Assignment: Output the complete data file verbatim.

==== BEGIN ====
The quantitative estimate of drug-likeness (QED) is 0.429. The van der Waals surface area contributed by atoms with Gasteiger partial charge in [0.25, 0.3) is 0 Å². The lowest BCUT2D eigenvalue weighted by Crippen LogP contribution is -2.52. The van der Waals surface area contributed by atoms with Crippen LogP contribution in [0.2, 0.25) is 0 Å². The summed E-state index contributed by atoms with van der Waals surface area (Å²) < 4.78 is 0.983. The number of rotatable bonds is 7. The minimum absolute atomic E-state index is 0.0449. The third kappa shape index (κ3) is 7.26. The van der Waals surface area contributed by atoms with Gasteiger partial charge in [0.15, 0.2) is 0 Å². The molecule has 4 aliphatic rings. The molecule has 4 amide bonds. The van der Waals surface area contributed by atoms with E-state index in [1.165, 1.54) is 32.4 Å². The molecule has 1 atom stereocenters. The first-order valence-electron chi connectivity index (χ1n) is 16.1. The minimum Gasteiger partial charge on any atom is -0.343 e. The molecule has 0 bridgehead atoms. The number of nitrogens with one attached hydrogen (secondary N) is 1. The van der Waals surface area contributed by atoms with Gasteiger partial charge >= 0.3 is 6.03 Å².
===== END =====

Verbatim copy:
The quantitative estimate of drug-likeness (QED) is 0.429. The van der Waals surface area contributed by atoms with Gasteiger partial charge in [0.25, 0.3) is 0 Å². The lowest BCUT2D eigenvalue weighted by Crippen LogP contribution is -2.52. The van der Waals surface area contributed by atoms with Crippen LogP contribution in [0.2, 0.25) is 0 Å². The summed E-state index contributed by atoms with van der Waals surface area (Å²) < 4.78 is 0.983. The number of rotatable bonds is 7. The minimum absolute atomic E-state index is 0.0449. The third kappa shape index (κ3) is 7.26. The van der Waals surface area contributed by atoms with Gasteiger partial charge in [0.15, 0.2) is 0 Å². The molecule has 4 aliphatic rings. The molecule has 4 amide bonds. The van der Waals surface area contributed by atoms with E-state index in [1.165, 1.54) is 32.4 Å². The molecule has 1 atom stereocenters. The first-order valence-electron chi connectivity index (χ1n) is 16.1. The minimum Gasteiger partial charge on any atom is -0.343 e. The molecule has 0 bridgehead atoms. The number of nitrogens with one attached hydrogen (secondary N) is 1. The van der Waals surface area contributed by atoms with Gasteiger partial charge >= 0.3 is 6.03 Å².